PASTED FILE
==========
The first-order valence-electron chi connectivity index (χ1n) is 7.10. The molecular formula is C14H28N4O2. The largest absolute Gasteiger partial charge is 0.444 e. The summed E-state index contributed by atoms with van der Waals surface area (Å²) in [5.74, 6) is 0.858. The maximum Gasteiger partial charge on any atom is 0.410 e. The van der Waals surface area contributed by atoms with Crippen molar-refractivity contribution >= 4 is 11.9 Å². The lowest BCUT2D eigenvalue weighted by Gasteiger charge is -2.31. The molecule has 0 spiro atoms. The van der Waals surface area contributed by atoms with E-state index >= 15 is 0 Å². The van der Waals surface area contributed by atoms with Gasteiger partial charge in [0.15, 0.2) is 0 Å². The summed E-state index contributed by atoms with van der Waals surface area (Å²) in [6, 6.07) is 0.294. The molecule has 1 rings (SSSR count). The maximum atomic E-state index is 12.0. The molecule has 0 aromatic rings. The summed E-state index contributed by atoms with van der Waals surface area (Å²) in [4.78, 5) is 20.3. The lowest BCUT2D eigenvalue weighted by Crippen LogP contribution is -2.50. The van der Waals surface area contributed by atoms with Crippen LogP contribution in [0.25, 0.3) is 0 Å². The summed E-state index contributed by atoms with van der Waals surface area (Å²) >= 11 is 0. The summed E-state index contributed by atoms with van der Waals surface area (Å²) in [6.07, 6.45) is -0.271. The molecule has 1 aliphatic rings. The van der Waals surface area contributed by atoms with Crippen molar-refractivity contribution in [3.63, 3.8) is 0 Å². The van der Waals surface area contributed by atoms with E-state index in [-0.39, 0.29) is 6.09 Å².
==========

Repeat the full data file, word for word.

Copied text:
The first-order valence-electron chi connectivity index (χ1n) is 7.10. The molecular formula is C14H28N4O2. The largest absolute Gasteiger partial charge is 0.444 e. The summed E-state index contributed by atoms with van der Waals surface area (Å²) in [5.74, 6) is 0.858. The maximum Gasteiger partial charge on any atom is 0.410 e. The van der Waals surface area contributed by atoms with Crippen molar-refractivity contribution >= 4 is 11.9 Å². The lowest BCUT2D eigenvalue weighted by Gasteiger charge is -2.31. The molecule has 0 spiro atoms. The van der Waals surface area contributed by atoms with E-state index >= 15 is 0 Å². The van der Waals surface area contributed by atoms with Gasteiger partial charge in [0.15, 0.2) is 0 Å². The summed E-state index contributed by atoms with van der Waals surface area (Å²) in [6, 6.07) is 0.294. The molecule has 1 rings (SSSR count). The maximum atomic E-state index is 12.0. The molecule has 0 aromatic rings. The summed E-state index contributed by atoms with van der Waals surface area (Å²) in [4.78, 5) is 20.3. The lowest BCUT2D eigenvalue weighted by Crippen LogP contribution is -2.50. The van der Waals surface area contributed by atoms with Crippen LogP contribution in [0.25, 0.3) is 0 Å². The summed E-state index contributed by atoms with van der Waals surface area (Å²) >= 11 is 0. The summed E-state index contributed by atoms with van der Waals surface area (Å²) in [6.07, 6.45) is -0.271. The molecule has 1 aliphatic rings. The van der Waals surface area contributed by atoms with Crippen molar-refractivity contribution in [3.63, 3.8) is 0 Å². The van der Waals surface area contributed by atoms with E-state index in [-0.39, 0.29) is 6.09 Å².